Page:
The 'Rent: Live' "La Vie Boheme" Performance Paid Homage To The Fun Of The Original

Ray Mickshaw/FOX

Picture this: a rowdy, post-show dinner at a local pub, lamenting the ways of the world. And then picture it driving out a local developer and embarrassing an investor, all to music! That's "La Vie Boheme" from Rent: Live. It's one of the show's most fun numbers, and the live Fox version certainly gave perfect credence to the original.

For those of you who don't know, "La Vie Boheme" is basically the "We Didn't Start The Fire" of Broadway musical songs. It's just a lot of things that were important in the 19th and 20th century set to music. If that doesn't sound fun, well, it is, because it's all about sticking it to the man and celebrating a more bohemian lifestyle than the yuppie sellouts who were invading the East Village at the time when "La Vie Boheme" was written. Over dinner at the Life Cafe (wine and beer, primarily, according to the song), the Rent cast pokes fun at authority, embraces their artistry, and makes no mistakes about their sexuality — remarkable for the time and on such a big stage.

Rent: Live kept the original show's legacy intact, albeit with some cuts for language and time. Though some of the lyric changes were questionable ("dildo" didn't make it, but "sodomy did), it was the first time the cast was all together on the stage interacting, and it was the first time that it seemed like they were having fun. Rent: Live suffered through technical issues (Fox's feed was having problems at the beginning) and the injury of a main cast member (Brennin Hunt, who plays Roger, broke his foot before the show), and "La Vie Boheme" was a time to let loose and have fun.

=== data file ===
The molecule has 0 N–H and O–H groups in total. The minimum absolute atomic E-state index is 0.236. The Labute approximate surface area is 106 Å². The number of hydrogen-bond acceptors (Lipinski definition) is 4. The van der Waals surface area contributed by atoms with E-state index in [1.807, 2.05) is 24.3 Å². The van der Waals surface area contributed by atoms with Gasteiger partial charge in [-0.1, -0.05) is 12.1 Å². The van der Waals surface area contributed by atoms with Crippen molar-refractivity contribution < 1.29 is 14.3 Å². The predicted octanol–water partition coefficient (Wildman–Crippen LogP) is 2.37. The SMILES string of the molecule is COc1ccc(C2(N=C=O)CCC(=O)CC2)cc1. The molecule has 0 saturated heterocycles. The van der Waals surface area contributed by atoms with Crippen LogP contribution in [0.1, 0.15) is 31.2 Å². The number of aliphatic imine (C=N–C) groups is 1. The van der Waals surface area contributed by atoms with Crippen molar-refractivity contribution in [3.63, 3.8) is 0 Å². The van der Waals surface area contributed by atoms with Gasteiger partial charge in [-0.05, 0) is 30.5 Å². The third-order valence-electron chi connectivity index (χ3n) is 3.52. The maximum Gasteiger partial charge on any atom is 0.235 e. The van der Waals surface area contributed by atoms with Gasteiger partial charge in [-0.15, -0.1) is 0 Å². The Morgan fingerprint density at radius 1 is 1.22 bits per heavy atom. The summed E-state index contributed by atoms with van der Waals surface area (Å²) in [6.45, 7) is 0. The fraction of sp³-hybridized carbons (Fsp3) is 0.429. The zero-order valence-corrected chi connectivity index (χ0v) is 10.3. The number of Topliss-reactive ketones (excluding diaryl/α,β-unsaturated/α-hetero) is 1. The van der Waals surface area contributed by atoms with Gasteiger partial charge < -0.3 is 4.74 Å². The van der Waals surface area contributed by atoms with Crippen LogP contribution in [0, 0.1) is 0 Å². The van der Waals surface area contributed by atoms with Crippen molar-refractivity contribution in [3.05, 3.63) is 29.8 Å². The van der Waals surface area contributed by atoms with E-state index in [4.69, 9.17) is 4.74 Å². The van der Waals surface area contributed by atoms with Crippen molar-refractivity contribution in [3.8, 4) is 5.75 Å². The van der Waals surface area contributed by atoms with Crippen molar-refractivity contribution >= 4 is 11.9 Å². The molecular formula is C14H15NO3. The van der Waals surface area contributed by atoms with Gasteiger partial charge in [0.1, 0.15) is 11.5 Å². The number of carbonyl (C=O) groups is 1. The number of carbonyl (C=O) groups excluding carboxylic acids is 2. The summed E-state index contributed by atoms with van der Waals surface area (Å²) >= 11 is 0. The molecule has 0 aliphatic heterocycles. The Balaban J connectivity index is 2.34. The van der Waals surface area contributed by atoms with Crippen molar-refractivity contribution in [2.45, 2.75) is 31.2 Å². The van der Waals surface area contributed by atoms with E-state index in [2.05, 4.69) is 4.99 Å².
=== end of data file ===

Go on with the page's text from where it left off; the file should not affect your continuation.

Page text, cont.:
And speaking of having fun and being young, that was the reason for producers to finally bring Rent to the small screen. "Rent was written by this young man who believed in true love, standing for what you believed in [and] that art was more important than anything else — all of these things that at some point in our lives we all believed too," executive producer Adam Siegel told Variety. “For a young person it ignites that part of you, and for an older person it wakes up that part of you again, and that’s the most fun thing to put into people’s living rooms.”

Director Marc Platt echoed the same statement to Vanity Fair. “I think the idea of the authenticity of these characters comes from being very young when they first performed,” he said. “Jonathan was young. That’s one of the reasons I put together the original team of Michael Greif and Bernie Telsey. It was [as] if we were setting out like it was the first time making Rent."

The youth and vibrancy of the original Rent was certainly translated into the television (although censor-friendly) production of Rent: Live, and the cast and crew should be happy about bringing the show to a whole new audience.